What are core wounds? A brief guide


Have you ever wondered why the same situation affects different people differently?

For instance, you may be able to handle rejection well, but your friend may get depressed and lose sleep over it.

While humans have many genetically programmed universal behaviors, it’s not just our genes that program us. The environment in which we’re raised also significantly impacts our thoughts, feelings, and behaviors.

Core wounds are deep psychological wounds that are inflicted upon our psyche by our past experiences, especially early childhood experiences. By the age of seven, you’ve already developed your primary core wounds.

Later traumatic experiences can also cause psychological injuries, but they tend to be easier to heal than core wounds.

Origin of core wounds

Human infants are helpless and highly dependent on their caregivers when they’re born. Thus, they’ve evolved a psychology that expects unconditional love and care from their primary caregivers.

If there’s a lack or inconsistency in that caregiving, the child gets confused and has to understand what’s happening. Since children tend to be narcissistic, they make these negative experiences about themselves.

So, if a parent doesn’t love you as you expected to be loved, you conclude that there must be something wrong with you. This is an example of a negative core belief arising from a core wound.

Core wounds are negative self-beliefs that shape who we are, how we relate to others, and what we do. They’re lifelong wounds that keep controlling your behaviors on autopilot unless you heal the trauma associated with them.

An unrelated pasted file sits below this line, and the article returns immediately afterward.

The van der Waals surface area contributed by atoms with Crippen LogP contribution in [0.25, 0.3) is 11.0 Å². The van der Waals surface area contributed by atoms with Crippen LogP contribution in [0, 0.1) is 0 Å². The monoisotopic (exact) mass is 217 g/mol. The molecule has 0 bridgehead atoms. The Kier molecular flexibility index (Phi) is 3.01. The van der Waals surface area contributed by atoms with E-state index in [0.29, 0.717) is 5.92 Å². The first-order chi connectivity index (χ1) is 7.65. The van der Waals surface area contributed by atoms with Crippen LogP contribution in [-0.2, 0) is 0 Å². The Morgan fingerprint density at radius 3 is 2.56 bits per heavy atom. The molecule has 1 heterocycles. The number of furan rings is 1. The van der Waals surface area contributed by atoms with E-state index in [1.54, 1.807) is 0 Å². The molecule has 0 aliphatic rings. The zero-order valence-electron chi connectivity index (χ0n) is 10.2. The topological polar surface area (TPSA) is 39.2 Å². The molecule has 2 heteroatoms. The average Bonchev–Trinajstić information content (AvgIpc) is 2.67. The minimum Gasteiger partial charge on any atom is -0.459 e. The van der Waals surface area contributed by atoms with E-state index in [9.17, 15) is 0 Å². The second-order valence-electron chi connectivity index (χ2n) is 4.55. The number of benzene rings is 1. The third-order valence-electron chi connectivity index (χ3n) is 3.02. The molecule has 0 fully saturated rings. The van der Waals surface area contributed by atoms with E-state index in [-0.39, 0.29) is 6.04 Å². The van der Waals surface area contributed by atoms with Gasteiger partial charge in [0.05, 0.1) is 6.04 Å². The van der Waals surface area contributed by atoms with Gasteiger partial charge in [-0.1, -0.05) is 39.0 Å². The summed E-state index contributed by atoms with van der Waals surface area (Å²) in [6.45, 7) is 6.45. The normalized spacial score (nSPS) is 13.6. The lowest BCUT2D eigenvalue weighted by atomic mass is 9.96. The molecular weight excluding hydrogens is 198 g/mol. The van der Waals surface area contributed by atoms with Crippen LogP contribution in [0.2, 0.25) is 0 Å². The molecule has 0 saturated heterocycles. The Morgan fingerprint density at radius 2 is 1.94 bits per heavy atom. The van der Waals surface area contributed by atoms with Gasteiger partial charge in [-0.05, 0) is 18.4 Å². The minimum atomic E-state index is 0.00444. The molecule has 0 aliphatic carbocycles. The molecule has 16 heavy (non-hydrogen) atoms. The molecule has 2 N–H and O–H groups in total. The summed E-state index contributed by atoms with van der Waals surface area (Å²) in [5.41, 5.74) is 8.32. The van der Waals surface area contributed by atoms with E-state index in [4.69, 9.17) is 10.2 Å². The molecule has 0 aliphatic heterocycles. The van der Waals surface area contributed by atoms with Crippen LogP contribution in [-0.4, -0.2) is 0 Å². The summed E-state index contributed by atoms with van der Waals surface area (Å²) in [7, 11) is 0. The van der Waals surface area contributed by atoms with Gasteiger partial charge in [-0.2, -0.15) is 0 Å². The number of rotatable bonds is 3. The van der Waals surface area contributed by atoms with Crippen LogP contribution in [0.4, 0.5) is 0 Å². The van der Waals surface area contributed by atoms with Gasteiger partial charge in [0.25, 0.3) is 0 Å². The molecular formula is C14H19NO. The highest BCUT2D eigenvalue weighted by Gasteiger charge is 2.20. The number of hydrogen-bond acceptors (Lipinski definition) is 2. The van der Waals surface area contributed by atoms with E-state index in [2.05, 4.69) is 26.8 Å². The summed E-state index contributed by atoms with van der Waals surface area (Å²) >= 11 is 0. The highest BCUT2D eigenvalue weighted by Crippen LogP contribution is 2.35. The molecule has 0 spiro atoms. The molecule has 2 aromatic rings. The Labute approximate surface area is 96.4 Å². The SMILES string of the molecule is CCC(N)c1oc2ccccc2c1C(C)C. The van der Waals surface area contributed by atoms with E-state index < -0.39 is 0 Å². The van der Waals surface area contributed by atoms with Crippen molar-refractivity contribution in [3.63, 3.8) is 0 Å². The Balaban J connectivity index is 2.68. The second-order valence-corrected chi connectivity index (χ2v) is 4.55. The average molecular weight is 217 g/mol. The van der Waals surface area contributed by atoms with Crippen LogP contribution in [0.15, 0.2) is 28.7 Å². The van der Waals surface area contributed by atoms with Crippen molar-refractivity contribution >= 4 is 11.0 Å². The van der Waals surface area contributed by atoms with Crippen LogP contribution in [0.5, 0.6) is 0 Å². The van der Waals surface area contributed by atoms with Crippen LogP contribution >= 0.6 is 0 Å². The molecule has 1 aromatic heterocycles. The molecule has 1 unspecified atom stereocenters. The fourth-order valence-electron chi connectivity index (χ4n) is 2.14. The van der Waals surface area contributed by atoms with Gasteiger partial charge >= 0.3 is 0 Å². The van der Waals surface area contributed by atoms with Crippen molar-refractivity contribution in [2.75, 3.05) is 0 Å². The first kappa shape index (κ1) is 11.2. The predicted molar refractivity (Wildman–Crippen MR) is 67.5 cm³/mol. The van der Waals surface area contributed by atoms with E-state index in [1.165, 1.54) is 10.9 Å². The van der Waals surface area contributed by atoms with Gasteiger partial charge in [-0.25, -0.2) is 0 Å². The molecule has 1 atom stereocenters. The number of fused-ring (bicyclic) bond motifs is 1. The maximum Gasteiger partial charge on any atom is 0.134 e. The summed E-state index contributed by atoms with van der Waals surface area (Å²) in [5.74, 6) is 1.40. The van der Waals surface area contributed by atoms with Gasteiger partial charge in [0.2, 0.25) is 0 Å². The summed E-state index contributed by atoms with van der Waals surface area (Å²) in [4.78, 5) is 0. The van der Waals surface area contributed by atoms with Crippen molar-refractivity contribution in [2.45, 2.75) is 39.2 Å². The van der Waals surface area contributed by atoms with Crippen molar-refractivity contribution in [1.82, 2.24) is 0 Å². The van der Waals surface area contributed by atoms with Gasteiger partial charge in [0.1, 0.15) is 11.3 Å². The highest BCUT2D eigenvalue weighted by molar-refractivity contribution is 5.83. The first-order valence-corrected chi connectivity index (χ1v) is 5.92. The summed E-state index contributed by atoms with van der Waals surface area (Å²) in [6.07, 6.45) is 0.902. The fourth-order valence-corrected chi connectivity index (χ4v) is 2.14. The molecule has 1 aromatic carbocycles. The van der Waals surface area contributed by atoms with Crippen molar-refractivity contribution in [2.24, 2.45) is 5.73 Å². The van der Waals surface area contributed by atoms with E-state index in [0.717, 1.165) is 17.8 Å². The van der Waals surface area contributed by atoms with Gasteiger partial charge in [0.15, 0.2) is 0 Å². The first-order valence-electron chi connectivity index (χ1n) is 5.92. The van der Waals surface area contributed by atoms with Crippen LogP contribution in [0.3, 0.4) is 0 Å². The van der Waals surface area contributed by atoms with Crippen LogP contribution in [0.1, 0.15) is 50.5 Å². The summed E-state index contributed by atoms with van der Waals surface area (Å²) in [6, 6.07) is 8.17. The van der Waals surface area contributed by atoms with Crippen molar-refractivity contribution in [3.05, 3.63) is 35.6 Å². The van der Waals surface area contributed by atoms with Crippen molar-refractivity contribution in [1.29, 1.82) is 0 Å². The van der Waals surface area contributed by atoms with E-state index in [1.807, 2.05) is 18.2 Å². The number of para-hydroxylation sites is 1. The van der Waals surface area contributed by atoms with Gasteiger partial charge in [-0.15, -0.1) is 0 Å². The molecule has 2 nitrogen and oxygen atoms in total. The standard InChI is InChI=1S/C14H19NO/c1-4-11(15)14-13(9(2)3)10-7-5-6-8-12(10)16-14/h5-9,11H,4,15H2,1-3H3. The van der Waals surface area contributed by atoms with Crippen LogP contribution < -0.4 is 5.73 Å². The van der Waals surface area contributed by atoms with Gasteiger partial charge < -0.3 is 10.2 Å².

Effects of core wounds

We tend to confirm our self-beliefs, positive or negative.

So, if you believe you’re defective, your low self-esteem might prevent you from going after the things you want in life. Low self-esteem, a common byproduct of core wounds, can negatively impact all life areas.

In relationships, for instance, it’ll prevent you from revealing your authentic self, which will impede your ability to connect deeply.

Core wounds lead to an insecure attachment style that creates all sorts of problems in relationships.

Core wounds are painful. So, our psyche comes up with pain-management strategies to deny, avoid, or minimize the pain. Unhealthy coping mechanisms (like addiction) are essentially pain-management strategies.

Perfectionism, narcissism, codependency, overachievement, and hyper-independence are also pain-management strategies.

Identifying core wounds

To identify your core wounds, ask yourself:

“In what ways am I unique or different from others?”

If you dig deep into that question, you might realize that your entire personality is a trauma response.

If you hang out with people with the same beliefs, interests, and opinions as you, you might be blind to your own core wounds. When you interact with people different from you, you get a chance to shine some light on your core wounds.

Pay attention to your negative inner monologue. What words do you use when you think negative thoughts about yourself?

Pay attention to your triggers and overreactions. When you’re triggered, look inward.

What are the situations in which you tend to disproportionately react negatively?